[O]ne way we can enlist the help of others is to do a better job at making data available for people outside the agency to analyze. Whether it is improving the data about municipal issuers, increasing transparency about transactions in the fixed income markets, giving investors greater insight into financial institutions' balance sheets, or ensuring that brokers' customers can get information about how their orders have been executed, more data can be a powerful tool for market participants. Armed with the data, market participants are able to make better decisions. Even for some functions that are often found in regulatory hands, outside help can be beneficial. 2I have been a critic of post-financial crisis regulation that looks to regulators alone to identify and solve problems; no offense to any government economists in the audience, but lots of people working independently are better at identifying problems and generating solutions than a small group of regulators holed up in musty regulatory agencies in Washington, D.C. An important question for both lawyers and economists working in regulatory agencies is: How can we enlist the help of people outside of government in regulating the activities we are responsible for overseeing?= = = = =Footnote 2: Our whistleblower program is an example of how important such outside help can be. See, e.g., Report Suspected Securities Fraud or Wrongdoing, https://www.sec.gov/tcr (last visited Dec. 12, 2019). See also Marcos López de Prado, Testimony before the Task Force on Artificial Intelligence of the House Committee on Financial Services (Dec. 6, 2019), https://financialservices.house.gov/uploadedfiles/hhrg-116-ba00-wstate-lopezdepradom-20191206.pdf (suggesting that outside data scientists could be enlisted to unravel discrete events like the Flash Crash).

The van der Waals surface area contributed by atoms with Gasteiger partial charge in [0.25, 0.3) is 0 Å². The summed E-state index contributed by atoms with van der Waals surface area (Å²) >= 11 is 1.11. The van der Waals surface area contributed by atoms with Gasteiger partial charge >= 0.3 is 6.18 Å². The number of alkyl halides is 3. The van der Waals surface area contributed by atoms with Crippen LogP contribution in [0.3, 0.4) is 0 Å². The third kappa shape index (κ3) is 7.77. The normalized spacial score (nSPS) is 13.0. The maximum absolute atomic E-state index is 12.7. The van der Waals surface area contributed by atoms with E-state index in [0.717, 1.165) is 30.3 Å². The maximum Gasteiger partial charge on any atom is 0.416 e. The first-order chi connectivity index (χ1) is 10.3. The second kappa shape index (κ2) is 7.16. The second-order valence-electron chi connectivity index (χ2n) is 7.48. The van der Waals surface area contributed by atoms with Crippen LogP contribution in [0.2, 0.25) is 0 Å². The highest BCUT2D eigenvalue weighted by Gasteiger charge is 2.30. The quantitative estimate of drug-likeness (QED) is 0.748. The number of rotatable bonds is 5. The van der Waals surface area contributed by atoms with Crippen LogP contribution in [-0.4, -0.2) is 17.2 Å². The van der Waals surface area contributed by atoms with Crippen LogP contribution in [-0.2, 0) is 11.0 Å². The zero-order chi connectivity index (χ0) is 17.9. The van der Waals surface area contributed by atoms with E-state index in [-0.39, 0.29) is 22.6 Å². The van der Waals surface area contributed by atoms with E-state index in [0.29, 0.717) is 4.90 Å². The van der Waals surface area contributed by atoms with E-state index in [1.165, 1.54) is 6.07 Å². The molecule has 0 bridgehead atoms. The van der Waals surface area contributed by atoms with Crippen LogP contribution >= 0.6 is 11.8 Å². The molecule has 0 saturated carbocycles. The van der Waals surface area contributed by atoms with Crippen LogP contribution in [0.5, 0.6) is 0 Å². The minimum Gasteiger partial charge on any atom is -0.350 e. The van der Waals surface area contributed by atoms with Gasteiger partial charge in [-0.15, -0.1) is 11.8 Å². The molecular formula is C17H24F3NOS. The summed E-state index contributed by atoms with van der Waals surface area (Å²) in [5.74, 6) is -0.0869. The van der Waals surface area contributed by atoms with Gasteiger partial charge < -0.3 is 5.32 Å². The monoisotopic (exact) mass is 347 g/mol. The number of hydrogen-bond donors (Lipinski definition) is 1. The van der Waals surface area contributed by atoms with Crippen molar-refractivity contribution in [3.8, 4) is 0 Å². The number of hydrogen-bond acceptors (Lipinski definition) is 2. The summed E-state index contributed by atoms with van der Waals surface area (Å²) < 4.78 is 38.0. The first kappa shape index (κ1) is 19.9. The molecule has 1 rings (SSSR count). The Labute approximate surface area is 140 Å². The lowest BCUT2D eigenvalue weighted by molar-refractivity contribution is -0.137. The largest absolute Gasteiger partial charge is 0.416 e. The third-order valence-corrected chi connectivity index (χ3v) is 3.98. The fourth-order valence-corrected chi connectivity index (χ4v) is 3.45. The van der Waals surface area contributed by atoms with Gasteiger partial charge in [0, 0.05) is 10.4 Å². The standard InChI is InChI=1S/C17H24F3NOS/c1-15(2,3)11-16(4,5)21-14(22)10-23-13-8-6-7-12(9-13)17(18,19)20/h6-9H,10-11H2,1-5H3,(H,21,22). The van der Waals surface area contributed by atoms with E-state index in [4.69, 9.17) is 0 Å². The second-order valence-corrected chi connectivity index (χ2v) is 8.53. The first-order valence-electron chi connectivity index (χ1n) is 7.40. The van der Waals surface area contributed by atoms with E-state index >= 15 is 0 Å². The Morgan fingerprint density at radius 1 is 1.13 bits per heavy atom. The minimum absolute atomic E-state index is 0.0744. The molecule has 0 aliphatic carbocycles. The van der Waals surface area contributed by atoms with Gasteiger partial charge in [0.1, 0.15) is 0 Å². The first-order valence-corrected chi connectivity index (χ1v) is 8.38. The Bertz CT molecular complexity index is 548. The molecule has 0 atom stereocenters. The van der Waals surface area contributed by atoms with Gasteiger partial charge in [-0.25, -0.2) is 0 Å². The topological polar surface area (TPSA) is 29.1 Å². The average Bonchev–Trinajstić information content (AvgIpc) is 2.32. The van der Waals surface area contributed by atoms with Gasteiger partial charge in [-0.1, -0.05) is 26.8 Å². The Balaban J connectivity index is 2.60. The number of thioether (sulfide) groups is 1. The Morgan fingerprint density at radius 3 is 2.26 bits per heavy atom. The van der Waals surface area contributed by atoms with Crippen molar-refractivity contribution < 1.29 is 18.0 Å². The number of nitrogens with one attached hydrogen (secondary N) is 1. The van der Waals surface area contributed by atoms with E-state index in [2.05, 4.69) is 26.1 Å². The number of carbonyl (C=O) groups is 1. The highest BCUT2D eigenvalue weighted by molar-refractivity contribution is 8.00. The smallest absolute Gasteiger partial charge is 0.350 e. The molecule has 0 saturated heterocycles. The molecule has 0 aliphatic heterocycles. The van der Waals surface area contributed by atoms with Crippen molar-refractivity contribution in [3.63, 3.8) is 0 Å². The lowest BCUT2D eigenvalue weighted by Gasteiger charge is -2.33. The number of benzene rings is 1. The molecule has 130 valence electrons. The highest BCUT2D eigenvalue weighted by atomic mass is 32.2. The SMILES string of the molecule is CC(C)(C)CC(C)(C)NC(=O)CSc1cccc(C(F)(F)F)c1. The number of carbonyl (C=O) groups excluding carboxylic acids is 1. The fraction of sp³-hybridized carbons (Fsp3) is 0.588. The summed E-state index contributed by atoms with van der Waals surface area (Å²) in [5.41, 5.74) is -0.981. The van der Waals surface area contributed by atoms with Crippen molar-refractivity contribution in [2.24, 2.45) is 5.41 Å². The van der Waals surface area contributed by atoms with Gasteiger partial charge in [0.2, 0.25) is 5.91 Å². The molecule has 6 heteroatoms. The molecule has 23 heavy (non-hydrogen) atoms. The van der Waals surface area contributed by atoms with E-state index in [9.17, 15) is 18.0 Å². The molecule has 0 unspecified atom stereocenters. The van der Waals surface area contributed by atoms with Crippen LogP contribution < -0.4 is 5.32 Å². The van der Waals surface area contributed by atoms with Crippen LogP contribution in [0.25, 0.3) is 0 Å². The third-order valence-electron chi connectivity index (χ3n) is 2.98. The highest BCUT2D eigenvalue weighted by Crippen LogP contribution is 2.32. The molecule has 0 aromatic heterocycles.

Comments on Proposed Rule: Amendments to the Commission's Whistleblower Program Rules / Release No. 34-83557; File No. S7-16-18]/ From: Bill Singer / September 12, 2018https://www.sec.gov/comments/s7-16-18/s71618-173238.htm"SEC Whistleblower Program Is A Black Hole Of Despair" (BrokeAndBroker.com Blog, April 9, 2015).